Literary and dramatic representations of tyranny abound since antiquity alongside critical distinctions between different forms of totalitarian and oppressive regimes. Yet, book-length studies on the topic of the tyrant’s fear are relatively few. The second part of this special issue (part 1: 51.4. 2017) includes seven articles which explore the tyrant’s fear as dramatized in the Oresteia and Macbeth through discussions of classical and early modern psychological, cultural and performative interdictions to say and show on stage the murder of the king (1 and 2); of affect and stage/audience liminality (3 and 4); and of the tyrant’s fear from the perspective of the dangers and fears of staging these two plays in contemporary tyrannical regimes, from Czechoslovakia to Francoist Spain to authoritarian Greece (5, 6, 7). How do these plays lend themselves to unflattering renderings of contemporary tyrannical regimes? Have they been ‘unmountable’ at particular moments in time or in certain cultural contexts where censorship was, and still is, strong? Along these lines, can different (possibly depoliticized) stagings communicate the themes and ideas of the plays in order not to offend the regime within which the performance is produced?

The Tyrant's Fear. Part 2.

Bigliazzi
2018

Abstract

Literary and dramatic representations of tyranny abound since antiquity alongside critical distinctions between different forms of totalitarian and oppressive regimes. Yet, book-length studies on the topic of the tyrant’s fear are relatively few. The second part of this special issue (part 1: 51.4. 2017) includes seven articles which explore the tyrant’s fear as dramatized in the Oresteia and Macbeth through discussions of classical and early modern psychological, cultural and performative interdictions to say and show on stage the murder of the king (1 and 2); of affect and stage/audience liminality (3 and 4); and of the tyrant’s fear from the perspective of the dangers and fears of staging these two plays in contemporary tyrannical regimes, from Czechoslovakia to Francoist Spain to authoritarian Greece (5, 6, 7). How do these plays lend themselves to unflattering renderings of contemporary tyrannical regimes? Have they been ‘unmountable’ at particular moments in time or in certain cultural contexts where censorship was, and still is, strong? Along these lines, can different (possibly depoliticized) stagings communicate the themes and ideas of the plays in order not to offend the regime within which the performance is produced?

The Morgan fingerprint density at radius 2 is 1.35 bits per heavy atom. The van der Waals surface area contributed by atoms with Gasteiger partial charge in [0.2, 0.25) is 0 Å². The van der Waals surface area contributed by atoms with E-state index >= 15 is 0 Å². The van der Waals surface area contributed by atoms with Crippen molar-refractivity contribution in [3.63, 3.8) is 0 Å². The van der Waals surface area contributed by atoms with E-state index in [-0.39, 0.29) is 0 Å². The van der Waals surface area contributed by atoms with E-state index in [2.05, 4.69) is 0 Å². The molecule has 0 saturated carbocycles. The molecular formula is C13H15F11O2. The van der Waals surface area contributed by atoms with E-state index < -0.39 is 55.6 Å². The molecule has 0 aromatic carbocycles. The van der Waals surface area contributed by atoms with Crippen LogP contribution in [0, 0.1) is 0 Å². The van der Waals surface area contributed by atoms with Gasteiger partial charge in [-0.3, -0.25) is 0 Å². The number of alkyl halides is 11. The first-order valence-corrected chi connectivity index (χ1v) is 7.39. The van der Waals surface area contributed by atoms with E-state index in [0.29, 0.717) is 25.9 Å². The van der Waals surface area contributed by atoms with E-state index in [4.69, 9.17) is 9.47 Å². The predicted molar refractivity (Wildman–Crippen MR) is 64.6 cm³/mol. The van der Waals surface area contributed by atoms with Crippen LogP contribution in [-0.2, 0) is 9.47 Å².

tyranny
Aeschylus
Oresteia
Shakespeare
Macbeth
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Utilizza questo identificativo per citare o creare un link a questo documento: http://hdl.handle.net/11562/987222
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